Last week, Walt Disney Studios decided not to release the new live-action version of “Beauty and the Beast” in Malaysia rather than edit out four minutes, including a three-second shot in which two men are seen dancing. The film’s director, Oscar winner Bill Condon (“Gods and Monsters”) has referred to that sequence as “an exclusively gay moment in a Disney movie.”
Refusing to bow to demands of the Film Censorship Board of Malaysia, which forbids any hint of homosexuality in movies, the Mouse House had decided to forego this market of 31 million people. While Malaysia movie-goers don’t add a lot to the bottom line of Hollywood films, Disney did get a break from the Russian censors, who agreed to let “Beauty and the Beast” be released in that country of 145 million with a rating that requires those under 16 to be accompanied by someone over 16.
Now comes news via Malaysia’s largest exhibitor, Golden Screen Cinemas, that “Beauty and the Beast” will be released on March 30 a PG-13 rating and no cuts.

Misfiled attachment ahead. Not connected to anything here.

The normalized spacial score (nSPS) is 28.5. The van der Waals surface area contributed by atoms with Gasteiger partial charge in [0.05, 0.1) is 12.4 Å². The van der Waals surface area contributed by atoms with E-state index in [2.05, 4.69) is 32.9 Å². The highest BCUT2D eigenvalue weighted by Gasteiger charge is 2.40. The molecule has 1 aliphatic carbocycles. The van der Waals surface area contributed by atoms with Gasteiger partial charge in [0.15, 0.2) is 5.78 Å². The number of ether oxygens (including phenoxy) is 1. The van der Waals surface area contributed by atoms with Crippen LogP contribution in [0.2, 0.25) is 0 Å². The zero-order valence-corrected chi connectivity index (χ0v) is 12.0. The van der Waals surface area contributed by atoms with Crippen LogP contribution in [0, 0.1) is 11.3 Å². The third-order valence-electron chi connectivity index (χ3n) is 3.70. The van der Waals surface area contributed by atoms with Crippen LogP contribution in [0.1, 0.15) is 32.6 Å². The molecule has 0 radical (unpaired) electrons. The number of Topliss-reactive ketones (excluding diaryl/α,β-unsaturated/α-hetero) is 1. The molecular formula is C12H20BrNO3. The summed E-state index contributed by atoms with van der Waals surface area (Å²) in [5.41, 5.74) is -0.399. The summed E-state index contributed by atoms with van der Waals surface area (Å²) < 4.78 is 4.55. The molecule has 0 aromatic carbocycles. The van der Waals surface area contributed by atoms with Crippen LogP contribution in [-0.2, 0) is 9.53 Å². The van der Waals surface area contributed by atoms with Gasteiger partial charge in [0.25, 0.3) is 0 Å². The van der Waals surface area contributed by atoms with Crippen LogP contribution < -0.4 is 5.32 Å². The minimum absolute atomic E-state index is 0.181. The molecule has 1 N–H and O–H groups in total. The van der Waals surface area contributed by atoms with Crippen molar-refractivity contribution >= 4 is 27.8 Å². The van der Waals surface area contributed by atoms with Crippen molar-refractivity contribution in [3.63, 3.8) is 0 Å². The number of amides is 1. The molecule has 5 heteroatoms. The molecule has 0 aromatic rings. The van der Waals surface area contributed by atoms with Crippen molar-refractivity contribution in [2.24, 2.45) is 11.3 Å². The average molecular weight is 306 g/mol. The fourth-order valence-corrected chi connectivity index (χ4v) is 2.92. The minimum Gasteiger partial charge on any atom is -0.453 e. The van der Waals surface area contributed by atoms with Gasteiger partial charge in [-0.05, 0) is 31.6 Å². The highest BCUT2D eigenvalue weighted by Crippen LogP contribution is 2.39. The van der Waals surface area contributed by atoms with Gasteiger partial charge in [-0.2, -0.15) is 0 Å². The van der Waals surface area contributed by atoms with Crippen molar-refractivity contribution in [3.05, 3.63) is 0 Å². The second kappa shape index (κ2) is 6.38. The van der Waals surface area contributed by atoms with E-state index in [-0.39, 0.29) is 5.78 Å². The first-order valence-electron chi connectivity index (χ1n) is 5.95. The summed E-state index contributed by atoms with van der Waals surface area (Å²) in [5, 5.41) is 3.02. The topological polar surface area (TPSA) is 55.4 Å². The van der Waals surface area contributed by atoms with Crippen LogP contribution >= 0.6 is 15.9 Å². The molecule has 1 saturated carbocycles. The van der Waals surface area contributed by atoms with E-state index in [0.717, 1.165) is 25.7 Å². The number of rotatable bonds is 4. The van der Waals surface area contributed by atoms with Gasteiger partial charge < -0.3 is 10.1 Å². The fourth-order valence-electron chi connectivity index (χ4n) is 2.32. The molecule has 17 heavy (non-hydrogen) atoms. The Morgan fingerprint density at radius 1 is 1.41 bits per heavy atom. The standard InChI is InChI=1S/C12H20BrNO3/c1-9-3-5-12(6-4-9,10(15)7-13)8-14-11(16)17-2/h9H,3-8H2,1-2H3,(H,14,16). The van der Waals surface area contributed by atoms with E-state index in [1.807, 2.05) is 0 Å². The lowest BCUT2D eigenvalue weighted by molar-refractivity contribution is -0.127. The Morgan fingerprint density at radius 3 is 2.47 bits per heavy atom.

This tale as old as time is the story of Belle (Emma Watson) and her two would-be suitors, the Beast (Dan Stevens) and Gaston (Luke Evans). Gaston’s best pal is LeFou who, according to Condon, is “somebody who on one day wants to be Gaston and on another day wants to kiss Gaston.” To that end, he promises a payoff that will resolve this subplot in a surprising way.
LeFou is played by Josh Gad, a Tony nominee for “The Book of Mormon.” He voiced Olaf the snowman in the Disney animated feature “Frozen.” Here, he is seen on screen and steals every scene in which he appears. Indeed, the director praised the actor to Attitude magazine thus: “Josh makes something really subtle and delicious out of it.”